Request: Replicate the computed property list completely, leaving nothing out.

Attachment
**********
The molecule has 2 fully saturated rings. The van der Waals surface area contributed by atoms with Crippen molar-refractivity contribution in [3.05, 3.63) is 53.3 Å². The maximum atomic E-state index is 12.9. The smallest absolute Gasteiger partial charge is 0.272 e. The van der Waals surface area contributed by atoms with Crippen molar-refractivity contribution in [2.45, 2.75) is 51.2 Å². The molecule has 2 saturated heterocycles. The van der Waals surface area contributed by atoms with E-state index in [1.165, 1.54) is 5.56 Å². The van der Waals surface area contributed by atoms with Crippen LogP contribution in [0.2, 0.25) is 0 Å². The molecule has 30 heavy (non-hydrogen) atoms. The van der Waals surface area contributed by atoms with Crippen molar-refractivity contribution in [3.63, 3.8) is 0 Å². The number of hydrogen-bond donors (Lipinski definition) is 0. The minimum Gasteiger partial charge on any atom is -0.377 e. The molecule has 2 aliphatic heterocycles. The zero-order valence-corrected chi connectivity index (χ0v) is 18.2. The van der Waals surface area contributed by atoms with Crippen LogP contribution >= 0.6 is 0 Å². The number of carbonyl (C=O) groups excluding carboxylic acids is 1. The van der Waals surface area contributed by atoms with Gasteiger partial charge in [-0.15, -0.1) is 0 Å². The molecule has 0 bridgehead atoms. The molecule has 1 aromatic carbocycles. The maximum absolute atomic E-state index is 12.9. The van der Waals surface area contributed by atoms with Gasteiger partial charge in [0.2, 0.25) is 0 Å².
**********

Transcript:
The molecule has 2 fully saturated rings. The van der Waals surface area contributed by atoms with Crippen molar-refractivity contribution in [3.05, 3.63) is 53.3 Å². The maximum atomic E-state index is 12.9. The smallest absolute Gasteiger partial charge is 0.272 e. The van der Waals surface area contributed by atoms with Crippen molar-refractivity contribution in [2.45, 2.75) is 51.2 Å². The molecule has 2 saturated heterocycles. The van der Waals surface area contributed by atoms with E-state index in [1.165, 1.54) is 5.56 Å². The van der Waals surface area contributed by atoms with Crippen LogP contribution in [0.2, 0.25) is 0 Å². The molecule has 30 heavy (non-hydrogen) atoms. The van der Waals surface area contributed by atoms with Crippen molar-refractivity contribution in [3.63, 3.8) is 0 Å². The number of hydrogen-bond donors (Lipinski definition) is 0. The minimum Gasteiger partial charge on any atom is -0.377 e. The molecule has 2 aliphatic heterocycles. The zero-order valence-corrected chi connectivity index (χ0v) is 18.2. The van der Waals surface area contributed by atoms with Crippen LogP contribution >= 0.6 is 0 Å². The number of carbonyl (C=O) groups excluding carboxylic acids is 1. The van der Waals surface area contributed by atoms with Gasteiger partial charge in [-0.15, -0.1) is 0 Å². The molecule has 0 bridgehead atoms. The molecule has 1 aromatic carbocycles. The maximum absolute atomic E-state index is 12.9. The van der Waals surface area contributed by atoms with Gasteiger partial charge in [0.2, 0.25) is 0 Å².